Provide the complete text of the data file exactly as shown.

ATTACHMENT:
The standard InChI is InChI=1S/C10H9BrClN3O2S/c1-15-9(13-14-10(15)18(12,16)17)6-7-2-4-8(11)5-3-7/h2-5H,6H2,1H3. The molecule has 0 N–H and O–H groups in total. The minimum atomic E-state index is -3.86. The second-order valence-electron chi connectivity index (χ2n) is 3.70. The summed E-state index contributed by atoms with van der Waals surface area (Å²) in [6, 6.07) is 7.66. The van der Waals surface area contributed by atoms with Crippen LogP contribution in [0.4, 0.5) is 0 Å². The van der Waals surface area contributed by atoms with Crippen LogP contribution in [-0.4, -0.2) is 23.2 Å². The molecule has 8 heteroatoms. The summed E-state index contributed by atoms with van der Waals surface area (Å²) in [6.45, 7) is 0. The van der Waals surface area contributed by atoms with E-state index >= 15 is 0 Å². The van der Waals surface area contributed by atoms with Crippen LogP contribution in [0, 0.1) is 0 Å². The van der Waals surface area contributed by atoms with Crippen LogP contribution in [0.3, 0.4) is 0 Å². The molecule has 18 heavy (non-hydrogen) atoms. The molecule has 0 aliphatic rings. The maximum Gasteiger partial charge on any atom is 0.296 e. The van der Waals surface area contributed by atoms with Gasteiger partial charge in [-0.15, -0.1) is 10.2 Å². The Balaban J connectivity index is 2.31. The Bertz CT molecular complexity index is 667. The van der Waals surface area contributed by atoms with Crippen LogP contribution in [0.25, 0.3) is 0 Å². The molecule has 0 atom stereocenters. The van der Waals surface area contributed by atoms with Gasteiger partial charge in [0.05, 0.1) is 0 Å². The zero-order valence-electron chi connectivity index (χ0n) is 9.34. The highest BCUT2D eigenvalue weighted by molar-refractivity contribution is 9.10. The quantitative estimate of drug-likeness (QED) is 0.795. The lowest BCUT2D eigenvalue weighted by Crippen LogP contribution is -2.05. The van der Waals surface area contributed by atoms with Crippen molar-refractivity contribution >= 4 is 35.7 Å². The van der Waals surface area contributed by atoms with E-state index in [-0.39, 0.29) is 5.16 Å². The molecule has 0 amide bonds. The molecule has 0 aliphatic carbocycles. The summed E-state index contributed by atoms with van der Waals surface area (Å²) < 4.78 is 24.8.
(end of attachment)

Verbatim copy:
The standard InChI is InChI=1S/C10H9BrClN3O2S/c1-15-9(13-14-10(15)18(12,16)17)6-7-2-4-8(11)5-3-7/h2-5H,6H2,1H3. The molecule has 0 N–H and O–H groups in total. The minimum atomic E-state index is -3.86. The second-order valence-electron chi connectivity index (χ2n) is 3.70. The summed E-state index contributed by atoms with van der Waals surface area (Å²) in [6, 6.07) is 7.66. The van der Waals surface area contributed by atoms with Crippen LogP contribution in [0.4, 0.5) is 0 Å². The van der Waals surface area contributed by atoms with Crippen LogP contribution in [-0.4, -0.2) is 23.2 Å². The molecule has 8 heteroatoms. The summed E-state index contributed by atoms with van der Waals surface area (Å²) in [6.45, 7) is 0. The van der Waals surface area contributed by atoms with E-state index >= 15 is 0 Å². The van der Waals surface area contributed by atoms with Crippen LogP contribution in [0, 0.1) is 0 Å². The van der Waals surface area contributed by atoms with Crippen LogP contribution in [0.3, 0.4) is 0 Å². The molecule has 18 heavy (non-hydrogen) atoms. The molecule has 0 aliphatic rings. The maximum Gasteiger partial charge on any atom is 0.296 e. The van der Waals surface area contributed by atoms with Gasteiger partial charge in [-0.15, -0.1) is 10.2 Å². The Balaban J connectivity index is 2.31. The Bertz CT molecular complexity index is 667. The van der Waals surface area contributed by atoms with Crippen LogP contribution in [0.25, 0.3) is 0 Å². The molecule has 0 atom stereocenters. The van der Waals surface area contributed by atoms with Gasteiger partial charge in [0.05, 0.1) is 0 Å². The zero-order valence-electron chi connectivity index (χ0n) is 9.34. The highest BCUT2D eigenvalue weighted by molar-refractivity contribution is 9.10. The quantitative estimate of drug-likeness (QED) is 0.795. The lowest BCUT2D eigenvalue weighted by Crippen LogP contribution is -2.05. The van der Waals surface area contributed by atoms with Crippen molar-refractivity contribution >= 4 is 35.7 Å². The van der Waals surface area contributed by atoms with E-state index in [-0.39, 0.29) is 5.16 Å². The molecule has 0 amide bonds. The molecule has 0 aliphatic carbocycles. The summed E-state index contributed by atoms with van der Waals surface area (Å²) < 4.78 is 24.8.